So far five injunctions have been granted to multinational companies in closed courts to prevent anti fracking campaigners from protesting in a new trend that has alarmed civil liberties groups.
Earlier this month, MPs, lawyers, and activists attended a meeting at the House of Commons to raise awareness about the growing threat to civil liberties from injunctions by oil and gas companies ahead of a Court of Appeal due to be held in March challenging the injunctions secured by the chemical and oil giant Ineos in July 2017. The event was organised by Garden Court Chambers, Friends of the Earth, Liberty, Frack Free United and Talk Fracking
Ineos is owned by billionaire Jim Ratcliffe and aims to become a leading fracking company. The meeting also raised concerns about injunctions sought by UK Oil and Gas (UKOG) granted in September 2018 and Angus Energy in September 2013.
The terms of the injunctions drew boundaries on areas of land which the companies would need clear access to for their exploratory or fracking activities. These boundaries often covered miles of local road and public rights of way and principally banned any form of protest. The injunctions carried sanctions ranging from fines to imprisonment and were deemed necessary by the courts to prevent ‘unlawful interference with business‘.
Labour MP and Shadow Attorney General, Shami Chakrabarti, spoke about the urgent need to deal with these injunctions describing them as ‘draconian laws secretly cooked up by these organisations’. She claimed that they undermined our justice system allowing multinationals to gain commercial advantage whilst prohibiting lawful protest.
Stephanie Harrison QC, a public law barrister at Garden Court Chambers, argued that the aims of this type of injunction was to curtail protest in its entirety – be that direct protest, online protest or more passive methods of protest. She added that the injunctions ‘allowed the organisation to essentially carve out the boundaries of what is lawful and unlawful’.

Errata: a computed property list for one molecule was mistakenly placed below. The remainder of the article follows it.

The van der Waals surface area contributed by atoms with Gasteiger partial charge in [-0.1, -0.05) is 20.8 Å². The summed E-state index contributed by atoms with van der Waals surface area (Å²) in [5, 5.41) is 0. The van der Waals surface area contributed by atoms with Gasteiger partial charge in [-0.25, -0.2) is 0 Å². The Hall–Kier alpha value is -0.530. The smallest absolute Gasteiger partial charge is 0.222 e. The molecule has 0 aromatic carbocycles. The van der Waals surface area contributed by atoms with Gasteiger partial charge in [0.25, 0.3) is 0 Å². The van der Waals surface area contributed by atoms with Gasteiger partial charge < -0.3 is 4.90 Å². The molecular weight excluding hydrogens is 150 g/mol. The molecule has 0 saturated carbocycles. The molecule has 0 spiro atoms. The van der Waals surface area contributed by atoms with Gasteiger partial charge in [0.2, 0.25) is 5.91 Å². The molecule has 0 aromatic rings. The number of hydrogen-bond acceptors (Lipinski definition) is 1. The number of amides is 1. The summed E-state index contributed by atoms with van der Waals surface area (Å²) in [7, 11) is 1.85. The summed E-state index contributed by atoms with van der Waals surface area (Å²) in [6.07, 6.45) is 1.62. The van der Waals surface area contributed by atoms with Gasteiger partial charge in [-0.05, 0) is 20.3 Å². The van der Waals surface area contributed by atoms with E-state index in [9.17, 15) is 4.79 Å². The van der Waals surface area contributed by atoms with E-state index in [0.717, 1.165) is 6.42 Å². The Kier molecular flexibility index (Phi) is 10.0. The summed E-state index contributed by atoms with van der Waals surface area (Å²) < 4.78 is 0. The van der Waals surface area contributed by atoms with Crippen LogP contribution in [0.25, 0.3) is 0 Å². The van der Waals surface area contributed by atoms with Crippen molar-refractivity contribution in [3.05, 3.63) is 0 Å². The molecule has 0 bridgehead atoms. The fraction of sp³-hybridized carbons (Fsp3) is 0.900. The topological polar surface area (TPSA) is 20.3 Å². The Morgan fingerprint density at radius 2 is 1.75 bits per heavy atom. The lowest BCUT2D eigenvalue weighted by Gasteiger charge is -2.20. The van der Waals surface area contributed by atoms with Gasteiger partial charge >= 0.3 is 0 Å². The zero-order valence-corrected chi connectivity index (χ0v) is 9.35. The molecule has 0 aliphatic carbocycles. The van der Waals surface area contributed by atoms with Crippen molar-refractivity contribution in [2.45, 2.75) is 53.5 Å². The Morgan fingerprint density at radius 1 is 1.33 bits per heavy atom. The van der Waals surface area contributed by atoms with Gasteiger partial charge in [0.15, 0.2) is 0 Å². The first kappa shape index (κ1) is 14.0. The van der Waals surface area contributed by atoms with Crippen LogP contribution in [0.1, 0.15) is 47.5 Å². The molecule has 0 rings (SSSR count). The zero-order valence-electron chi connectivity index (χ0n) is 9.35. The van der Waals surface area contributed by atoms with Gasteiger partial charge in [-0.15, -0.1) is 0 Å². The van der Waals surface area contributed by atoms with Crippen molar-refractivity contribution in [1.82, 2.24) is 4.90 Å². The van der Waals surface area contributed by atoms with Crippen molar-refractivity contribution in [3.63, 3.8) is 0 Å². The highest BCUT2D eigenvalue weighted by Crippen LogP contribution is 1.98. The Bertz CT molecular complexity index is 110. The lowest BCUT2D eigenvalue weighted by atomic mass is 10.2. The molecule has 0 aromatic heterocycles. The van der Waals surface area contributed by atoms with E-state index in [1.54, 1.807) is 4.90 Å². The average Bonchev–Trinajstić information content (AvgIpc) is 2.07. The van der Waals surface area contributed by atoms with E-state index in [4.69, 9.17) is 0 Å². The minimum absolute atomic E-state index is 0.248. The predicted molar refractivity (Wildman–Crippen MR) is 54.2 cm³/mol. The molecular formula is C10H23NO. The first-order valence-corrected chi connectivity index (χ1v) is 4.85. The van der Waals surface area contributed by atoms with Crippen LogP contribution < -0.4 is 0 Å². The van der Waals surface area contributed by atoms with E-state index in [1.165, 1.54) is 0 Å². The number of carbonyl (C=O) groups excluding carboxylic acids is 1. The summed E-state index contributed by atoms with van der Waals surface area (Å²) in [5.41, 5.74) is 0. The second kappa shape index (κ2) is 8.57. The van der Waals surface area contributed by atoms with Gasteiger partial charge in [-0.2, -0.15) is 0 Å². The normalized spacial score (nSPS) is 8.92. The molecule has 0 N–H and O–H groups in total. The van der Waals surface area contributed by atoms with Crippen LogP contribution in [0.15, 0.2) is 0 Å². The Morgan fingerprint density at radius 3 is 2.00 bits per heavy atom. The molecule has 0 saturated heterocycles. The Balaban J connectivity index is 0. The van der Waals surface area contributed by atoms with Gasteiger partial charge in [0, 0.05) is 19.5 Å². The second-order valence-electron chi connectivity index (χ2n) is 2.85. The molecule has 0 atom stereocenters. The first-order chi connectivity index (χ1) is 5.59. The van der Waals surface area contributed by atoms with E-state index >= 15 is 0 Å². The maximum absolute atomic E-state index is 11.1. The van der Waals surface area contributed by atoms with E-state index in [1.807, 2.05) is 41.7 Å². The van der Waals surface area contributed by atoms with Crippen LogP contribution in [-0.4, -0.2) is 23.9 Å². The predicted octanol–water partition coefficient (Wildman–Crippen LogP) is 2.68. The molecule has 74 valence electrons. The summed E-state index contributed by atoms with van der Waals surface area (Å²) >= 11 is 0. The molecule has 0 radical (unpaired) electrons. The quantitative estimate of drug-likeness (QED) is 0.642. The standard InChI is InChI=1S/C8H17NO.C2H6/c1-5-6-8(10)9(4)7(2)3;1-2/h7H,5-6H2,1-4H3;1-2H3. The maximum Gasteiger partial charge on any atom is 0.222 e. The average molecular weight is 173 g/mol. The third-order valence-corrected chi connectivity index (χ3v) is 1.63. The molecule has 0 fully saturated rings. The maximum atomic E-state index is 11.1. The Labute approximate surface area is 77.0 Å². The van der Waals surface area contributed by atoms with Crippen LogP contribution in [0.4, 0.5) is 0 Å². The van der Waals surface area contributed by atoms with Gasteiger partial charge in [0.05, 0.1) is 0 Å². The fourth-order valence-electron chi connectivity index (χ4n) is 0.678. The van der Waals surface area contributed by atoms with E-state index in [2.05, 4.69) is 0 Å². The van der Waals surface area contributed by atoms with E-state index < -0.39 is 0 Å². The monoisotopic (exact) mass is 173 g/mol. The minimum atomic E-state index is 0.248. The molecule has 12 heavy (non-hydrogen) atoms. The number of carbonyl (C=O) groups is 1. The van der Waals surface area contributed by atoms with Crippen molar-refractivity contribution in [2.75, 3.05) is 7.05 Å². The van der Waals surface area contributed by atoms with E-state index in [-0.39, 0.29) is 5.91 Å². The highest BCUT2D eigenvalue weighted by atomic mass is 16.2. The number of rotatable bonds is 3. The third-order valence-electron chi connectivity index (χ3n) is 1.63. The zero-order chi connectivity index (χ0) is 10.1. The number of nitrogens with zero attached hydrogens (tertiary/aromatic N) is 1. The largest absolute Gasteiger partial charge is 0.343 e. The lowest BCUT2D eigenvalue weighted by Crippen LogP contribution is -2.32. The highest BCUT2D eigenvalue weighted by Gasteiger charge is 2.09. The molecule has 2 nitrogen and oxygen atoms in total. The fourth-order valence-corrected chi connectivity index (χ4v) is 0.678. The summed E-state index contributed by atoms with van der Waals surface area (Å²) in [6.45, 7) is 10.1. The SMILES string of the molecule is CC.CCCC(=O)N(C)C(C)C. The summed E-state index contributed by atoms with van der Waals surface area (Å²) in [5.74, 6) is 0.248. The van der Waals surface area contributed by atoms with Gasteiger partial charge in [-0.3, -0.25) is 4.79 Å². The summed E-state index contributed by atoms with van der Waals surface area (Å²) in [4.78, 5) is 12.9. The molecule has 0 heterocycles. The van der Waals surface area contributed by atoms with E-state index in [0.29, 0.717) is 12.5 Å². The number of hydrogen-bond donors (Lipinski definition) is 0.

‘People have fought hard for the right to free speech. The attack on this fundamental right by oil and gas companies is a matter of grave concern.’
Stephanie Harrison QC
Harrison is representing defendants engaged in protests against UKOG and Ineos. ‘These injunctions have serious implications for the many individuals and groups who wish to continue to exercise their rights to free speech, assembly and association as part of long-standing locally based campaigns against the adverse impacts of oil and gas exploration for the environment, the climate and their local communities.’
All injunctions were granted against ‘Persons Unknown’. Harrison explained that, as a consequence, there was no-one present at hearings to lawfully contend the claim unless the hearing details become public. She argued that the orders were contrary to human rights and enabled claimants who do not have specific individuals they can sue to simply bypass due process.
‘If we do not succeed to overturn this process… very wide-ranging injunctions are going to be made with large repercussions for many people with no opposition,’ the barrister said. ‘They must be characterised as unacceptable and be challenged accordingly.’